Extremely cold weather and storms could present risks for fleets in the coming days.
Named Winter Storm Elliott by the Weather Channel, a wave of cold air and precipitation is expected to be a “once in a generation” storm, causing temperatures in all 48 continental states to fall to 20 degrees Fahrenheit or below by Christmas Eve. Winter alerts are in effect across 37 states, with over 85 million Americans impacted.
According to NOAA: “Temperatures 40 degrees below average and dangerous life-threatening wind chills as low as 50 degrees below zero are possible in the northern Rockies and northern Plains. Sub-zero to single-digit temperatures are likely across the central Plains, Midwest, Great Lakes, Ohio Valley and Midsouth.” In addition to the storm pushing eastward through the US, a separate system will bring heavy winter precipitation in the Pacific Northwest.
What Does This Mean for Fuel?
Extremely low temperatures increase the risk of winter diesel gelling. Kerosene can be blended to lower the filter plug point. However, given the “once-in-a-generation” nature of this winter weather, some markets may see tight kerosene supplies. Communicate with your fuel supplier to see whether your area has been impacted.
What Can I Do?
During severe winter weather, it’s important to take steps to keep your equipment running and prevent outages. Here are some steps you can take:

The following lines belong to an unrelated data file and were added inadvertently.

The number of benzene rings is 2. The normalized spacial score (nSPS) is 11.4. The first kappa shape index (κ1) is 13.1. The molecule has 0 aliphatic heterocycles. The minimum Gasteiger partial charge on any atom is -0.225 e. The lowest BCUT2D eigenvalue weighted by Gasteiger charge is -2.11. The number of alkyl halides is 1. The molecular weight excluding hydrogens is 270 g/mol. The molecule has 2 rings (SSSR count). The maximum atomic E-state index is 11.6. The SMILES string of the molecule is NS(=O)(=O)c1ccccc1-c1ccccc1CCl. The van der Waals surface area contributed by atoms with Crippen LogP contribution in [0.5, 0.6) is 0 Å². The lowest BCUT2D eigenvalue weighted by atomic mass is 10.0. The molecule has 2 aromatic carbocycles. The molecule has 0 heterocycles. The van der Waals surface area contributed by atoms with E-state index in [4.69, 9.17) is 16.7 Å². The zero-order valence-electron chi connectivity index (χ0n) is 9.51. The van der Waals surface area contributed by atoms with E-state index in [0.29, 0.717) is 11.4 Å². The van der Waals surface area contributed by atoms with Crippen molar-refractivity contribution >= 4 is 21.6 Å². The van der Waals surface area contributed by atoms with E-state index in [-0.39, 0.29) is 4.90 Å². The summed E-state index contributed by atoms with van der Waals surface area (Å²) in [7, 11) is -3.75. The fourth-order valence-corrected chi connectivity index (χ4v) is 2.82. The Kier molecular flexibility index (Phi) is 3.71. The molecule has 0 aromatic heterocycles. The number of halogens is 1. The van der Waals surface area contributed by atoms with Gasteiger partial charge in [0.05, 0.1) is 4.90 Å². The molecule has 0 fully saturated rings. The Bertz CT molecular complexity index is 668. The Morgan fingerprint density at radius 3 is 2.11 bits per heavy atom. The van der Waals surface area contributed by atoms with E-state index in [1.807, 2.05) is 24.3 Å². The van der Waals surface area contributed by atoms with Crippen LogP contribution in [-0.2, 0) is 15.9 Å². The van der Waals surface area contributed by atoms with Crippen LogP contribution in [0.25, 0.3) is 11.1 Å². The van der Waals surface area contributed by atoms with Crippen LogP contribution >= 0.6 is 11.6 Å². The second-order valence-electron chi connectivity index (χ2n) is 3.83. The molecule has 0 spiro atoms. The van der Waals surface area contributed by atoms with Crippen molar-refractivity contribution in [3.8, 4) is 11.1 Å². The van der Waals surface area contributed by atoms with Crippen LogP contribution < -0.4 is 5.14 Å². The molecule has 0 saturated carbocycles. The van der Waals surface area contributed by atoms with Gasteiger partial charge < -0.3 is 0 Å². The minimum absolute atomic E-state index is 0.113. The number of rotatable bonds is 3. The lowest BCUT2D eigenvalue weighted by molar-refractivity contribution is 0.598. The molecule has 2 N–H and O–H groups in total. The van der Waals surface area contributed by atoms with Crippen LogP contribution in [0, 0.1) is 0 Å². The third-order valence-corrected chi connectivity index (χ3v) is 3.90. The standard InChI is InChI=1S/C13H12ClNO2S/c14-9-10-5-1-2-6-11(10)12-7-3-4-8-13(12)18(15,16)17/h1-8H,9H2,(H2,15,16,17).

- Make sure your fuel tanks have been treated with additive and/or kerosene. With low temperatures nationwide, areas that might not typically treat their fuel will need to use winter additives. Contact your supplier to determine the best treat rate for your area.
- Communicate with your supplier on any changes in demand. If you expect higher demand due to the holidays or inclement weather, or site closures due to unsafe road conditions, be sure to communicate this with your fuel supplier. Contact Mansfield Now.
- If you experience gelling in your tank, reach out to Mansfield’s Customer Service team. Support reps are standing by to help you navigate getting back into operations.
This article is part of Alerts